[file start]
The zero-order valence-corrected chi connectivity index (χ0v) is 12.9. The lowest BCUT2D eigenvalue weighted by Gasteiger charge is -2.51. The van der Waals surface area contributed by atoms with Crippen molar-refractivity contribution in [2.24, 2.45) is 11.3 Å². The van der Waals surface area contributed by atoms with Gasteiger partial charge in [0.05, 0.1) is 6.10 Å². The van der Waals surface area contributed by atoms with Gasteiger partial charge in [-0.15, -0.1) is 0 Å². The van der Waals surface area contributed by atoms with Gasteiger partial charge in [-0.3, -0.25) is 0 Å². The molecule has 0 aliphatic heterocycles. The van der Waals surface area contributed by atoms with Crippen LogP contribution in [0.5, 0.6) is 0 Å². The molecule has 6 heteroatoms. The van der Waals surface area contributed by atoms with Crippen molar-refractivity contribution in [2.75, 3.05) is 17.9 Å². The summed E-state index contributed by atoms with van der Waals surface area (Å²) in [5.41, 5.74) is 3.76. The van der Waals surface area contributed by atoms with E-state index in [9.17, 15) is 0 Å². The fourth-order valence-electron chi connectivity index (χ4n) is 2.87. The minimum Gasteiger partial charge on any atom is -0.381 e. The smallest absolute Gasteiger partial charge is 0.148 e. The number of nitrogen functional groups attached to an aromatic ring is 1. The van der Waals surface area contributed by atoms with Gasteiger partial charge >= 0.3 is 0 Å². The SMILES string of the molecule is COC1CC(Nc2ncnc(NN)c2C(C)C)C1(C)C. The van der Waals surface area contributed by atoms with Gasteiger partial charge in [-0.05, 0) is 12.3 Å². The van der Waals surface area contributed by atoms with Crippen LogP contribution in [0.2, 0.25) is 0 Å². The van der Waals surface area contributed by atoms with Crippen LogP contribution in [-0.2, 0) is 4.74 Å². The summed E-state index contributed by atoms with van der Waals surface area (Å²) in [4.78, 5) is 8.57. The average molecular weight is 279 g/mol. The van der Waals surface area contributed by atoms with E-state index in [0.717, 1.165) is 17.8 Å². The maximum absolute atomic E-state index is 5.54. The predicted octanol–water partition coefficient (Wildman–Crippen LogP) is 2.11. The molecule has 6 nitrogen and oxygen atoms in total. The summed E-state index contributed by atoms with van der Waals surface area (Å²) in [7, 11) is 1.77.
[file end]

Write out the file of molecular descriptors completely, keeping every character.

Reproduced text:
The zero-order valence-corrected chi connectivity index (χ0v) is 12.9. The lowest BCUT2D eigenvalue weighted by Gasteiger charge is -2.51. The van der Waals surface area contributed by atoms with Crippen molar-refractivity contribution in [2.24, 2.45) is 11.3 Å². The van der Waals surface area contributed by atoms with Gasteiger partial charge in [0.05, 0.1) is 6.10 Å². The van der Waals surface area contributed by atoms with Gasteiger partial charge in [-0.15, -0.1) is 0 Å². The van der Waals surface area contributed by atoms with Gasteiger partial charge in [-0.3, -0.25) is 0 Å². The molecule has 0 aliphatic heterocycles. The van der Waals surface area contributed by atoms with Crippen LogP contribution in [0.5, 0.6) is 0 Å². The molecule has 6 heteroatoms. The van der Waals surface area contributed by atoms with Crippen molar-refractivity contribution in [2.75, 3.05) is 17.9 Å². The summed E-state index contributed by atoms with van der Waals surface area (Å²) in [5.41, 5.74) is 3.76. The van der Waals surface area contributed by atoms with E-state index in [9.17, 15) is 0 Å². The fourth-order valence-electron chi connectivity index (χ4n) is 2.87. The minimum Gasteiger partial charge on any atom is -0.381 e. The smallest absolute Gasteiger partial charge is 0.148 e. The number of nitrogen functional groups attached to an aromatic ring is 1. The van der Waals surface area contributed by atoms with Gasteiger partial charge >= 0.3 is 0 Å². The SMILES string of the molecule is COC1CC(Nc2ncnc(NN)c2C(C)C)C1(C)C. The van der Waals surface area contributed by atoms with Gasteiger partial charge in [-0.05, 0) is 12.3 Å². The van der Waals surface area contributed by atoms with Crippen LogP contribution in [0.2, 0.25) is 0 Å². The van der Waals surface area contributed by atoms with Crippen LogP contribution in [-0.2, 0) is 4.74 Å². The summed E-state index contributed by atoms with van der Waals surface area (Å²) in [4.78, 5) is 8.57. The average molecular weight is 279 g/mol. The van der Waals surface area contributed by atoms with E-state index in [0.717, 1.165) is 17.8 Å². The maximum absolute atomic E-state index is 5.54. The predicted octanol–water partition coefficient (Wildman–Crippen LogP) is 2.11. The molecule has 6 nitrogen and oxygen atoms in total. The summed E-state index contributed by atoms with van der Waals surface area (Å²) in [7, 11) is 1.77.